* – “catalyst” is a term frequently used among lesbians to describe the woman we credit with “awakening” our true sexuality – either through a crush, a friendship or an intimate relationship.

Your Story, Your Timetable

A woman in our Facebook support group asked a question recently about coming out to a work colleague, and wanted to gather opinions about it from the group. The heart of her question was: “do I owe it to this person in this particular situation to let them know that I’m gay?”

The consensus of our group was that, no, she did not owe it to anyone to come out to them on any specific timetable. And I have to say I agree with them 100%.

I think it is especially difficult for women coming out later in life to manage the coming out process–it can be overwhelming to come out individually to so many people when they have known you for so long as a straight person living a straight life. I see the appeal in a “one and done” Facebook post or mass email to everyone: “Hey, world, I’m gay!”

But I think that rarely happens in real life because, being women who have lived a lot of life already, we have many different relationships we have to consider–the talk we might have with our teenage daughter will be very different from the conversation we might have with a work colleague. We have more complicated lives at 45 than we did at 25!

But, regardless of how you choose to do it, the most important thing to remember is: this is YOUR timeline. No one is owed a special conversation with you about it, and no one is owed to be told before another person, or in a certain order. You get to decide how that happens.

I remember that one of the disappointments I encountered in my own coming out process was that certain friends were upset that they didn’t get a private conversation with me about it, and instead found out via Facebook posts about my new girlfriend.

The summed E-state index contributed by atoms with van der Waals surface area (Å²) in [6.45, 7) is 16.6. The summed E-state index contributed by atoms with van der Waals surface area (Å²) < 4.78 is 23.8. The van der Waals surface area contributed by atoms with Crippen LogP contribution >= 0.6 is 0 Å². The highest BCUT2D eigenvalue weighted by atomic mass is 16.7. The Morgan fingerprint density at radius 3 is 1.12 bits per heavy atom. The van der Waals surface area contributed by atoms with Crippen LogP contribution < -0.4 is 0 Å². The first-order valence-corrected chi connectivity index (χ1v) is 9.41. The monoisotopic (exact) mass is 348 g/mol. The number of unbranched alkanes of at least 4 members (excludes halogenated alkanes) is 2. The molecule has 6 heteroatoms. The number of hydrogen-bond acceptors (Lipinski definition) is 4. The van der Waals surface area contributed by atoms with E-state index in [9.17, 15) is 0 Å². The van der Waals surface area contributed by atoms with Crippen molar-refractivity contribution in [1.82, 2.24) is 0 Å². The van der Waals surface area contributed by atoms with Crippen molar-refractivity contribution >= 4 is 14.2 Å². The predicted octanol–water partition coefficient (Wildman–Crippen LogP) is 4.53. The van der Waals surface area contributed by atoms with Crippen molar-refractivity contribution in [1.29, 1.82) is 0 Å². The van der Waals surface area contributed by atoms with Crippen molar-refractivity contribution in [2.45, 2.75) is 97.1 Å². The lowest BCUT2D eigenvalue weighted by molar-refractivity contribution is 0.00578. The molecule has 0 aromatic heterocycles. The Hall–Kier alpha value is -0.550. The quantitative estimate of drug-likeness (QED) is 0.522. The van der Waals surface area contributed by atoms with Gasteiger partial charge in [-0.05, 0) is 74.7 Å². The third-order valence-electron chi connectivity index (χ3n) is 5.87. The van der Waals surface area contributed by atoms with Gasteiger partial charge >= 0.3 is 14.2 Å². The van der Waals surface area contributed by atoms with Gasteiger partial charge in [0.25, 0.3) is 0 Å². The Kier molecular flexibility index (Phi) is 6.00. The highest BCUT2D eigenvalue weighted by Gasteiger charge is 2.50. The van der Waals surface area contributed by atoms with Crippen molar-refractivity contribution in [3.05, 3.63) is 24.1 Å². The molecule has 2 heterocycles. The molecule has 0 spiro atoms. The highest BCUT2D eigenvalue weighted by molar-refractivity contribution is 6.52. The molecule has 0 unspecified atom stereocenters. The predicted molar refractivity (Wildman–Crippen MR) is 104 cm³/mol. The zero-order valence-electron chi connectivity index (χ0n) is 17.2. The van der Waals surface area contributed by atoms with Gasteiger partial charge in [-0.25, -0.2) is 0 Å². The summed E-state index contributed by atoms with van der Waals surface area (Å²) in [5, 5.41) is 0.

Coming out individually to every friend can be exhausting! Sometimes, you just want to put up a post about your girlfriend and have people learn that way. And that is okay!

Want to come out at work? No problem! Want to keep that part of your life private for now? Absolutely fine! It’s your story and your timeline. No one else can tell you when is the right time to disclose that info about yourself.

I think that in some ways, women coming out later in life are a curiosity. People feel entitled to know our story and all the juicy details. But you own your story, and you get to decide who to tell and how much to tell them.

So, please remember this as you walk your own path on this journey. I empower you to think about who you want to tell and how you want to tell them (and how much). It is incredibly powerful to own your story and to tell it when you are ready to share. But don’t feel compelled to do that a minute before you are ready!

Late Life Lesbian Own Our Stories